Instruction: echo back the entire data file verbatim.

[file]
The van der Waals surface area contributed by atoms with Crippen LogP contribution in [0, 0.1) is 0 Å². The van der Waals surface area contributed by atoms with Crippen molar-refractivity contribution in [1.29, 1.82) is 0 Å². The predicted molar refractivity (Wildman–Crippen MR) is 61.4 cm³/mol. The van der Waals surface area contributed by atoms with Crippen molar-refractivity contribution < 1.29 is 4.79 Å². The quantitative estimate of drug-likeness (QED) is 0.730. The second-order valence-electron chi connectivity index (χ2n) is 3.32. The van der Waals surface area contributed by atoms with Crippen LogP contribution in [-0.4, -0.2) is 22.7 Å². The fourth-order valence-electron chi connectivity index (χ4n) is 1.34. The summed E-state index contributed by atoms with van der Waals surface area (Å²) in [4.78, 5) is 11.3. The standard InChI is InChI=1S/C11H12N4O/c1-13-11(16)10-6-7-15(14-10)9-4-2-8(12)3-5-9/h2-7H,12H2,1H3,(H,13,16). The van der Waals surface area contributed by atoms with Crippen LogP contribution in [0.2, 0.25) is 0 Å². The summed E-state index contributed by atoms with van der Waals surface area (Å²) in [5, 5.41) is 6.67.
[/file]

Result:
The van der Waals surface area contributed by atoms with Crippen LogP contribution in [0, 0.1) is 0 Å². The van der Waals surface area contributed by atoms with Crippen molar-refractivity contribution in [1.29, 1.82) is 0 Å². The predicted molar refractivity (Wildman–Crippen MR) is 61.4 cm³/mol. The van der Waals surface area contributed by atoms with Crippen molar-refractivity contribution < 1.29 is 4.79 Å². The quantitative estimate of drug-likeness (QED) is 0.730. The second-order valence-electron chi connectivity index (χ2n) is 3.32. The van der Waals surface area contributed by atoms with Crippen LogP contribution in [-0.4, -0.2) is 22.7 Å². The fourth-order valence-electron chi connectivity index (χ4n) is 1.34. The summed E-state index contributed by atoms with van der Waals surface area (Å²) in [4.78, 5) is 11.3. The standard InChI is InChI=1S/C11H12N4O/c1-13-11(16)10-6-7-15(14-10)9-4-2-8(12)3-5-9/h2-7H,12H2,1H3,(H,13,16). The van der Waals surface area contributed by atoms with Crippen LogP contribution in [0.2, 0.25) is 0 Å². The summed E-state index contributed by atoms with van der Waals surface area (Å²) in [5, 5.41) is 6.67.